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Jan's Computer Basics:

Computer to Computer: Network Configurations

There are a number of ways that computers can be connected together to form networks.

The pattern of connections depends in part on the distances involved since that determines what hardware must be used. It also depends on the degree of stability needed for the network. That is, how important is it that the whole system can't crash at the same time. These choices carry dollar costs, too. Better costs more, sometimes a LOT more.

Each device in the network, whether it's a computer, printer, scanner, or whatever, is called a node.


Star network

The star pattern connects everything to a host computer, a network switch, or a network hub, which handles the network tasks. All communications between computers go through the host/switch/hub. This configuration is good for home networks, often using a wireless hub instead of a host computer. Using a very large host computer, it is good for businesses that have large amounts of rapidly changing data, like banks and airline reservation offices.

  • Gives close control of data.
  • Each PC sees all the data.
  • User sees up-to-date data always.
  • If a computer other than the host fails, no other computer is affected.
  • Printers and scanners can be connected to the network hub instead of a specific computer to be shared by the whole network.
  • If host computer or its software goes down, the whole network is down.
    (A backup computer system would be necessary to keep going while repairs are made.)


The bus pattern connects the computer to the same communications line. Communications goes both directions along the line. All the computers can communicate with each other without having to go through the server.

Bus network

  • Any one computer or device being down does not affect the others.
  • Can't connect a large number of computers this way. It's physically difficult to run the one communications line over a whole building, for example.


The ring pattern connects the computers and other devices one to the other in a circle. There is no central host computer that holds all the data. Communication flows in one direction around the ring. This configuration is good when the processing of data can be done on the local PC.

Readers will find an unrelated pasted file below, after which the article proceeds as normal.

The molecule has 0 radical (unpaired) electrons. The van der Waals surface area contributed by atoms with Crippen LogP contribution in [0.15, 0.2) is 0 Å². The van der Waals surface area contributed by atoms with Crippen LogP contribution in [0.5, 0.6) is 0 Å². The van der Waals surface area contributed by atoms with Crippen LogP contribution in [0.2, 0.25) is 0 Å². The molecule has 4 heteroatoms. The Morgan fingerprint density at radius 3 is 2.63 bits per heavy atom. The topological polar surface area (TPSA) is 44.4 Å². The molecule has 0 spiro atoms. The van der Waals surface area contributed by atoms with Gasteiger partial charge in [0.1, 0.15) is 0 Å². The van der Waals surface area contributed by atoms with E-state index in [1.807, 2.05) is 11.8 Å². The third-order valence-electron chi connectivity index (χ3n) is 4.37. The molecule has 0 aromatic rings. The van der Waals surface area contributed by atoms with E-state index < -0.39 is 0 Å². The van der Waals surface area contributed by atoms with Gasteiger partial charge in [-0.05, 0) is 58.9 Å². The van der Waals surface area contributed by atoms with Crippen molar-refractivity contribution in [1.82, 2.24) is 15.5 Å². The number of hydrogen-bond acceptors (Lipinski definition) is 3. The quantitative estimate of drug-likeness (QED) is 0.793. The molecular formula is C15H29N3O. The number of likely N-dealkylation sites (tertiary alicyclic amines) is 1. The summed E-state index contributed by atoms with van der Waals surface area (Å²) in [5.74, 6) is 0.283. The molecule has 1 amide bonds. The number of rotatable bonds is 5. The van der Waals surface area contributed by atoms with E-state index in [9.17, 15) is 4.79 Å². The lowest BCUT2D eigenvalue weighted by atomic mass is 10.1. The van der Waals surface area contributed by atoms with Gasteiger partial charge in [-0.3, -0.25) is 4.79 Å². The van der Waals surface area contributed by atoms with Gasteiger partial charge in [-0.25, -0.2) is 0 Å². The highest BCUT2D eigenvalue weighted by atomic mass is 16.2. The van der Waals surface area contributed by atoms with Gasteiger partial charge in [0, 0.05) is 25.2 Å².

Network: Ring

  • Requires less cabling and so is less expensive.
  • If one node goes down, it takes down the whole network.

In the token ring form of a ring network, a token is constantly passed along the network. A device must wait until the token is at that device. Then it can attach the message it wants to send to the token. When the token reaches the intended recipient device on the network, it will release the message. The token circulates very fast, but this obviously means that most of the time a device will have to do some waiting before it can send out a message.

Connecting Networks

Networks can be connected to each other, too. There are difficulties in doing so, however. A combination of software and hardware must be used to do the job.

A gateway connects networks of different kinds, like connecting a network of PCs to a main frame network. This can be complex! Arch as a symbol for a gateway
A bridge connects networks of the same type. This job is simple. Bridge

A router connects several networks. A router is smart enough to pick the right path for communications traffic. If there is a partial failure of the network, a router looks for an alternate route.

Home wireless networks often use a network router along with a modem to allow several computers or devices to connect to the Internet.

Animated guy pointing different directions

Suppose the accounting, advertising, and shipping departments of a company each have networks of PCs. These departments need to communicate with each other, but only sometimes. It would be easier and cheaper to connect them to each other than to put them all on the same larger network. The best arrangement would be for the departmental networks to be of the same kind so that a bridge could be used.